How to build a very low quiescent current 1.4V LDO

Discussion in 'General Electronics Chat' started by praondevou, Jan 4, 2016.

  1. praondevou

    Thread Starter AAC Fanatic!

    Jul 9, 2011
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    Hi,

    First of all, Happy New Year to everybody!! Hope you are doing good.

    Now my problem:
    I want to power a microphone with a button cell. The button cell is a silver oxide one with an initial voltage of 1.55V (new).
    The microphone works down to 0.9V, it's maximum rating is 1.45V though. The microphone consumes not more than 25uA. I want to limit the voltage on the microphone to 1.4V max without adding more than a few uA (< 10). I know it can be done with a comparator and voltage reference and P-FET but current will be higher than just a few uA due to the voltage reference AND the component count is quite high.

    Just putting a schottky in series will not allow me to completely discharge the battery, unfortunately discharge curves for that battery available on the internet vary widely also, some are straight at about 1.3V, some decrease almost linearily...

    Any ideas? Low component count, low additional current, 1.35 to 1.4V maximum output voltage. Ideally I would remove 0.15V when the battery is new and once it arrives at 1.4V it just goes straight through to the load (microphone)

    Thanks

    Link to datasheet: http://store.invensense.com/datasheets/invensense/ICS-40310_ProductSpec_V1 0.pdf
     
  2. crutschow

    Expert

    Mar 14, 2008
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    A small Schottky diode in series should work for you.
    A simulation of one is shown below.
    All the silver oxide battery curves I've seen have a relatively flat output voltage as they discharge, so the amount of battery capacity left should be quite small after it drops to below the operating point of the amplifier with the diode in series.

    I don't know of any low current, low voltage circuit that will do what you want.

    Diode.PNG
     
  3. praondevou

    Thread Starter AAC Fanatic!

    Jul 9, 2011
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    Hi Crutschow,
    Thanks for taking the time to respond. After having a closer look at the various discharge curves I think you are right. I would probably be able to use 80 to 85% of the battery capacity. I will try it out.

    Thanks
     
  4. hp1729

    Well-Known Member

    Nov 23, 2015
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    There must be something for me to learn here. Why power the microphone separately instead of from the circuit it goes to?
     
  5. praondevou

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    "The rest of the circuit" could support way more than 1.55V. The problem is the initial voltage of the battery cell which is higher than the maximum rating of the microphone.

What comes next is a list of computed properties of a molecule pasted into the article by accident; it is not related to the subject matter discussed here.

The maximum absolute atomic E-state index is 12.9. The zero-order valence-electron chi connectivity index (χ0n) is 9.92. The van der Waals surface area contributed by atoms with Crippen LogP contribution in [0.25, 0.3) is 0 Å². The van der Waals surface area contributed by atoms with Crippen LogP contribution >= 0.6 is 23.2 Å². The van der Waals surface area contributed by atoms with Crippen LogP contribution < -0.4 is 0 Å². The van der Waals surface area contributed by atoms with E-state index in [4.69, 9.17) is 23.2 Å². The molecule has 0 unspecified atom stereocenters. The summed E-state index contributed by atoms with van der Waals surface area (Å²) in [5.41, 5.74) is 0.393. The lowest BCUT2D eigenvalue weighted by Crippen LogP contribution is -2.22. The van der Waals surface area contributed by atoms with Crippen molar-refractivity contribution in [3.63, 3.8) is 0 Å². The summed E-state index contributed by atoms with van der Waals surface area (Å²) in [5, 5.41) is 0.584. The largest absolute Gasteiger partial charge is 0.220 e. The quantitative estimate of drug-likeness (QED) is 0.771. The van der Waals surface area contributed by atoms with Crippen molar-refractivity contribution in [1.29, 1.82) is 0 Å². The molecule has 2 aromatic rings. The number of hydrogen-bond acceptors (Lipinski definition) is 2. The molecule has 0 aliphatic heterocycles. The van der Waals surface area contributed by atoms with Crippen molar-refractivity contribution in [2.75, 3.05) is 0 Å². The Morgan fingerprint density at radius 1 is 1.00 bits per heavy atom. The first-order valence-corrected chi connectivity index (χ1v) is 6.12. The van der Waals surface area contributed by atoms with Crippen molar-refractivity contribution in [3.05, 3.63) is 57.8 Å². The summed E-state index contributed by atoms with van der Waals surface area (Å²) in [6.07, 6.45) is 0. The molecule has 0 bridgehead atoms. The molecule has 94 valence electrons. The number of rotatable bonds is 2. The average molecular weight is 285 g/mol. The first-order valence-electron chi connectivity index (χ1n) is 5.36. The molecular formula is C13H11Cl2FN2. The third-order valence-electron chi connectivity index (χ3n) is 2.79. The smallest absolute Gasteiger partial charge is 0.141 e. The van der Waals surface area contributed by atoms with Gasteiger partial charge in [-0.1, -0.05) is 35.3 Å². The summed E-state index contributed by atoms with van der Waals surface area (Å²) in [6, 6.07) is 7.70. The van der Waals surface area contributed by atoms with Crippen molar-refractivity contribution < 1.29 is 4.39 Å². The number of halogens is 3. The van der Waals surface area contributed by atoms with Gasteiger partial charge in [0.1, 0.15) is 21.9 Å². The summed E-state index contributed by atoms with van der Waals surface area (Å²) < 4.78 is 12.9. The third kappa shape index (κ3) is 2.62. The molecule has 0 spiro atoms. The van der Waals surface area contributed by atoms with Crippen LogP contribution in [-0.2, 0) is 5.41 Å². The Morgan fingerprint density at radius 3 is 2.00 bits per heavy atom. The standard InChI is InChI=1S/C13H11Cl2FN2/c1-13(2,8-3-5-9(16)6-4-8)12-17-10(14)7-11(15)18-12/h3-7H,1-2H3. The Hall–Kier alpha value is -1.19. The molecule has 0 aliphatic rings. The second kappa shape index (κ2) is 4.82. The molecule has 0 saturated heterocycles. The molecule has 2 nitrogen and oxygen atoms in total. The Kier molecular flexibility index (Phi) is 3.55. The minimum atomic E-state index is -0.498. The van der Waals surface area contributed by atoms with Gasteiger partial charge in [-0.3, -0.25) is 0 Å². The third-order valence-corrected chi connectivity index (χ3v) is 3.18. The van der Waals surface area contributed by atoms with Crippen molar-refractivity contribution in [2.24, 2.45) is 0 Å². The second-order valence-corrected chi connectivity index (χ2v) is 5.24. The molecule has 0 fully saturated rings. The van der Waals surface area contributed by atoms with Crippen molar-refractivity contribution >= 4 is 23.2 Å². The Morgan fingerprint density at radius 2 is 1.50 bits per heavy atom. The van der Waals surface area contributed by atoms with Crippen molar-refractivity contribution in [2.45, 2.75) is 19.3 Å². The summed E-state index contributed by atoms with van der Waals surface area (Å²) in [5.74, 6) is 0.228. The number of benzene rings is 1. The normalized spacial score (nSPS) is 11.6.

Last edited: Jan 6, 2016
  6. Dodgydave

    Distinguished Member

    Jun 22, 2012
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    So why not power the microphone from the circuit psu, and use an lm317 to drop the voltage to 1.5v, or use two silicon diodes as a voltage regulator?
     
  7. praondevou

    Thread Starter AAC Fanatic!

    Jul 9, 2011
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    The whole circuit is powered by the button cell but only the the microphone has a maximum rating of 1.45V, which I do not want to exceed.

    And a LM317 has a minimum load current requirement of 3.5mA.

    Anyway, I made a practical test and yes, a schottky diode (I used the BAT54) does the job, voltage remains just below 1.45V, tested from 6uA to 31uA. Need to do this at different temperatures now. I was confused about the many different discharge curves...

    Thanks all
     
  8. GopherT

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    Nov 23, 2012
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    A working voltage range of 0.9 to 1.45V seems like this device was designed around a one-cell niCad battery instead of silver oxide technology.

    Here is the voltage discharge curve for NiCd. Max is 1.4 (typically 1.35) and end of life is typically considered 1.1.

    image.jpg
     
  9. praondevou

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    Interesting!! The problem is the battery size though, I want to use a 335 button cell which is the thinnest small diameter battery I could find...
     
  10. crutschow

    Expert

    Mar 14, 2008
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    NiCad is so yesterday...;)
     
    cmartinez and GopherT like this.
  11. GopherT

    AAC Fanatic!

    Nov 23, 2012
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    Just like the OP's part if a decent alternative battery cannot be found with a max voltage under 1.45V.
     
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